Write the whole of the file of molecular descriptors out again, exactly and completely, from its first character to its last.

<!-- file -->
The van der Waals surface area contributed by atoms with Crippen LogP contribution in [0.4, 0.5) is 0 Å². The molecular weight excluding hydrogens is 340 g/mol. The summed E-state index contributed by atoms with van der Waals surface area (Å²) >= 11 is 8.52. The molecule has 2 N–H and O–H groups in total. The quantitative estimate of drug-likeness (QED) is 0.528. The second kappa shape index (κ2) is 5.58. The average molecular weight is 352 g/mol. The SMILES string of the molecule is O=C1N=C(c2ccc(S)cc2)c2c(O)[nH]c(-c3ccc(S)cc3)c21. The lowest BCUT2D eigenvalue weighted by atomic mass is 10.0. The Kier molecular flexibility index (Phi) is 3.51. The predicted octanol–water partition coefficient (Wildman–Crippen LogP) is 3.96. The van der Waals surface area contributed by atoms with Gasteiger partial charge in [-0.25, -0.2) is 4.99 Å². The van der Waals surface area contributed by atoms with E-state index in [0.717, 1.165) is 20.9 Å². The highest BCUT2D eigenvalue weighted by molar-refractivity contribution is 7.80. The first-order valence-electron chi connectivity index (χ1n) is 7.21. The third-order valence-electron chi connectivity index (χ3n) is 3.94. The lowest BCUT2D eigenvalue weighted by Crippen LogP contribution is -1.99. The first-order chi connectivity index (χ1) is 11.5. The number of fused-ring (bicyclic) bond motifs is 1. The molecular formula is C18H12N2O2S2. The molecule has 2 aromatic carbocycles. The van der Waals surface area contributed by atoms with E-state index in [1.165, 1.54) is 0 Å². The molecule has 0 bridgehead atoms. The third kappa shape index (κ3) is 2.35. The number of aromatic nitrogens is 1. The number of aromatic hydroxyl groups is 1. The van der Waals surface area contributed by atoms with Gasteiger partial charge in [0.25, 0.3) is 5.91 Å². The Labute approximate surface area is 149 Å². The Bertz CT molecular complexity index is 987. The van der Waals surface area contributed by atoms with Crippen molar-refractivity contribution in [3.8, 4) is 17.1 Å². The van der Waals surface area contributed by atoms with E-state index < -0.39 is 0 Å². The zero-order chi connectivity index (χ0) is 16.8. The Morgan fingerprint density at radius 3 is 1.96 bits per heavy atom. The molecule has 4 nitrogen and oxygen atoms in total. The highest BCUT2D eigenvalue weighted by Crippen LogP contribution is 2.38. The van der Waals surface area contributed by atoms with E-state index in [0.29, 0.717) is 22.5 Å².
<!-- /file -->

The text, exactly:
The van der Waals surface area contributed by atoms with Crippen LogP contribution in [0.4, 0.5) is 0 Å². The molecular weight excluding hydrogens is 340 g/mol. The summed E-state index contributed by atoms with van der Waals surface area (Å²) >= 11 is 8.52. The molecule has 2 N–H and O–H groups in total. The quantitative estimate of drug-likeness (QED) is 0.528. The second kappa shape index (κ2) is 5.58. The average molecular weight is 352 g/mol. The SMILES string of the molecule is O=C1N=C(c2ccc(S)cc2)c2c(O)[nH]c(-c3ccc(S)cc3)c21. The lowest BCUT2D eigenvalue weighted by atomic mass is 10.0. The Kier molecular flexibility index (Phi) is 3.51. The predicted octanol–water partition coefficient (Wildman–Crippen LogP) is 3.96. The van der Waals surface area contributed by atoms with Gasteiger partial charge in [-0.25, -0.2) is 4.99 Å². The van der Waals surface area contributed by atoms with E-state index in [0.717, 1.165) is 20.9 Å². The highest BCUT2D eigenvalue weighted by molar-refractivity contribution is 7.80. The first-order valence-electron chi connectivity index (χ1n) is 7.21. The third-order valence-electron chi connectivity index (χ3n) is 3.94. The lowest BCUT2D eigenvalue weighted by Crippen LogP contribution is -1.99. The first-order chi connectivity index (χ1) is 11.5. The number of fused-ring (bicyclic) bond motifs is 1. The molecular formula is C18H12N2O2S2. The molecule has 2 aromatic carbocycles. The van der Waals surface area contributed by atoms with E-state index in [1.165, 1.54) is 0 Å². The molecule has 0 bridgehead atoms. The third kappa shape index (κ3) is 2.35. The number of aromatic nitrogens is 1. The number of aromatic hydroxyl groups is 1. The van der Waals surface area contributed by atoms with Gasteiger partial charge in [0.25, 0.3) is 5.91 Å². The Labute approximate surface area is 149 Å². The Bertz CT molecular complexity index is 987. The van der Waals surface area contributed by atoms with Crippen molar-refractivity contribution in [3.8, 4) is 17.1 Å². The van der Waals surface area contributed by atoms with E-state index < -0.39 is 0 Å². The zero-order chi connectivity index (χ0) is 16.8. The Morgan fingerprint density at radius 3 is 1.96 bits per heavy atom. The molecule has 4 nitrogen and oxygen atoms in total. The highest BCUT2D eigenvalue weighted by Crippen LogP contribution is 2.38. The van der Waals surface area contributed by atoms with E-state index in [0.29, 0.717) is 22.5 Å².